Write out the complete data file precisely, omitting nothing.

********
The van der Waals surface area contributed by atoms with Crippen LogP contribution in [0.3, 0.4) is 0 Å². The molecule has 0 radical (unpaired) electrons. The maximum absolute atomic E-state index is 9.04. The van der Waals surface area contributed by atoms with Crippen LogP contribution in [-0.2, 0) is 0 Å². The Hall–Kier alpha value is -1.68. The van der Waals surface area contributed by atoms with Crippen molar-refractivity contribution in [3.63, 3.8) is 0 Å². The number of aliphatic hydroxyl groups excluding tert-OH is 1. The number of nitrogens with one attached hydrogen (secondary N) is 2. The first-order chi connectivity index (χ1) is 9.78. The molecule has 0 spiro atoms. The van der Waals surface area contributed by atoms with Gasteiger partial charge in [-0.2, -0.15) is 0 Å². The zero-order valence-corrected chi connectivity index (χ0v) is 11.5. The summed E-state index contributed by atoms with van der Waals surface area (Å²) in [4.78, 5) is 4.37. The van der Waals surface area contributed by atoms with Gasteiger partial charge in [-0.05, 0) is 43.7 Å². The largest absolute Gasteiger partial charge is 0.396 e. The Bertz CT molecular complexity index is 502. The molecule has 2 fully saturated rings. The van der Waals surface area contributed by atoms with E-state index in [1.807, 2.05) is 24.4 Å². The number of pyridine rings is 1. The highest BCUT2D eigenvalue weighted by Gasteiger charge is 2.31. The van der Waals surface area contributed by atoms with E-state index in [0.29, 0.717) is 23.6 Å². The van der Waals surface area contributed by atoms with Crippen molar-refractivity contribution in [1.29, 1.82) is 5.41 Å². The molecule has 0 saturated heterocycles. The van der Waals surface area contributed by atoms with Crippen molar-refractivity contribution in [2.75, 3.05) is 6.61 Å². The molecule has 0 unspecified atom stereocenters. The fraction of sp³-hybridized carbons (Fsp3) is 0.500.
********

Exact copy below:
The van der Waals surface area contributed by atoms with Crippen LogP contribution in [0.3, 0.4) is 0 Å². The molecule has 0 radical (unpaired) electrons. The maximum absolute atomic E-state index is 9.04. The van der Waals surface area contributed by atoms with Crippen LogP contribution in [-0.2, 0) is 0 Å². The Hall–Kier alpha value is -1.68. The van der Waals surface area contributed by atoms with Crippen molar-refractivity contribution in [3.63, 3.8) is 0 Å². The number of aliphatic hydroxyl groups excluding tert-OH is 1. The number of nitrogens with one attached hydrogen (secondary N) is 2. The first-order chi connectivity index (χ1) is 9.78. The molecule has 0 spiro atoms. The van der Waals surface area contributed by atoms with Gasteiger partial charge in [-0.2, -0.15) is 0 Å². The zero-order valence-corrected chi connectivity index (χ0v) is 11.5. The summed E-state index contributed by atoms with van der Waals surface area (Å²) in [4.78, 5) is 4.37. The van der Waals surface area contributed by atoms with Gasteiger partial charge in [-0.05, 0) is 43.7 Å². The largest absolute Gasteiger partial charge is 0.396 e. The Bertz CT molecular complexity index is 502. The molecule has 2 fully saturated rings. The van der Waals surface area contributed by atoms with E-state index in [1.807, 2.05) is 24.4 Å². The number of pyridine rings is 1. The highest BCUT2D eigenvalue weighted by Gasteiger charge is 2.31. The van der Waals surface area contributed by atoms with E-state index in [0.29, 0.717) is 23.6 Å². The van der Waals surface area contributed by atoms with Crippen molar-refractivity contribution in [1.29, 1.82) is 5.41 Å². The molecule has 0 saturated heterocycles. The van der Waals surface area contributed by atoms with Crippen molar-refractivity contribution in [2.75, 3.05) is 6.61 Å². The molecule has 0 unspecified atom stereocenters. The fraction of sp³-hybridized carbons (Fsp3) is 0.500.